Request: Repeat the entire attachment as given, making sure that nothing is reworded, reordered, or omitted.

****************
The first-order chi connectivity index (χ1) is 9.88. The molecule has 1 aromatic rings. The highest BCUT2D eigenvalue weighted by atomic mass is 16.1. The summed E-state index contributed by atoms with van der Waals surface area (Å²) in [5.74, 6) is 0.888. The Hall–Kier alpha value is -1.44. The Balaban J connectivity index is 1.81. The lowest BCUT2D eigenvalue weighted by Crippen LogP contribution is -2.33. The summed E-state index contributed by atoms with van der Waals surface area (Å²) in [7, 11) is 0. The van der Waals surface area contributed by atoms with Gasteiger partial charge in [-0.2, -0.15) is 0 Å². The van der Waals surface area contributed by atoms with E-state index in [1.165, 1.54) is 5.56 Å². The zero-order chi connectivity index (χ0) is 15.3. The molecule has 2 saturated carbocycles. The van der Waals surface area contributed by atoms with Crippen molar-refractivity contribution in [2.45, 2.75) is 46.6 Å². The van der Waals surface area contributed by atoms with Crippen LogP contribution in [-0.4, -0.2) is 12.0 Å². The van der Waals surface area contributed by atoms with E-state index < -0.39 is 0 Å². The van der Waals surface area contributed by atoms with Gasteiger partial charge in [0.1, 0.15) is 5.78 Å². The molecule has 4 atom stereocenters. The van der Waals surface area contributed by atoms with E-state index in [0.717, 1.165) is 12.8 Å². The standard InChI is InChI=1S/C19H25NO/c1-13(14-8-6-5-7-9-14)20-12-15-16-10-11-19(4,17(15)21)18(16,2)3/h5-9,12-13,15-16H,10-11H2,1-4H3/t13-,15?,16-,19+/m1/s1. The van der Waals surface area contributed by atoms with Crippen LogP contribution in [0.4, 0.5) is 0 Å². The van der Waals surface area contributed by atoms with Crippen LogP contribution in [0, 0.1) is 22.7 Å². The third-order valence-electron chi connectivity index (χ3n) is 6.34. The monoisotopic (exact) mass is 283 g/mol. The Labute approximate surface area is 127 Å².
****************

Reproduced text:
The first-order chi connectivity index (χ1) is 9.88. The molecule has 1 aromatic rings. The highest BCUT2D eigenvalue weighted by atomic mass is 16.1. The summed E-state index contributed by atoms with van der Waals surface area (Å²) in [5.74, 6) is 0.888. The Hall–Kier alpha value is -1.44. The Balaban J connectivity index is 1.81. The lowest BCUT2D eigenvalue weighted by Crippen LogP contribution is -2.33. The summed E-state index contributed by atoms with van der Waals surface area (Å²) in [7, 11) is 0. The van der Waals surface area contributed by atoms with Gasteiger partial charge in [-0.2, -0.15) is 0 Å². The van der Waals surface area contributed by atoms with E-state index in [1.165, 1.54) is 5.56 Å². The zero-order chi connectivity index (χ0) is 15.3. The molecule has 2 saturated carbocycles. The van der Waals surface area contributed by atoms with Crippen molar-refractivity contribution in [2.45, 2.75) is 46.6 Å². The van der Waals surface area contributed by atoms with Crippen LogP contribution in [-0.4, -0.2) is 12.0 Å². The van der Waals surface area contributed by atoms with E-state index < -0.39 is 0 Å². The van der Waals surface area contributed by atoms with Gasteiger partial charge in [0.1, 0.15) is 5.78 Å². The molecule has 4 atom stereocenters. The van der Waals surface area contributed by atoms with E-state index in [0.717, 1.165) is 12.8 Å². The standard InChI is InChI=1S/C19H25NO/c1-13(14-8-6-5-7-9-14)20-12-15-16-10-11-19(4,17(15)21)18(16,2)3/h5-9,12-13,15-16H,10-11H2,1-4H3/t13-,15?,16-,19+/m1/s1. The van der Waals surface area contributed by atoms with Crippen LogP contribution in [0.4, 0.5) is 0 Å². The van der Waals surface area contributed by atoms with Crippen LogP contribution in [0, 0.1) is 22.7 Å². The third-order valence-electron chi connectivity index (χ3n) is 6.34. The monoisotopic (exact) mass is 283 g/mol. The Labute approximate surface area is 127 Å².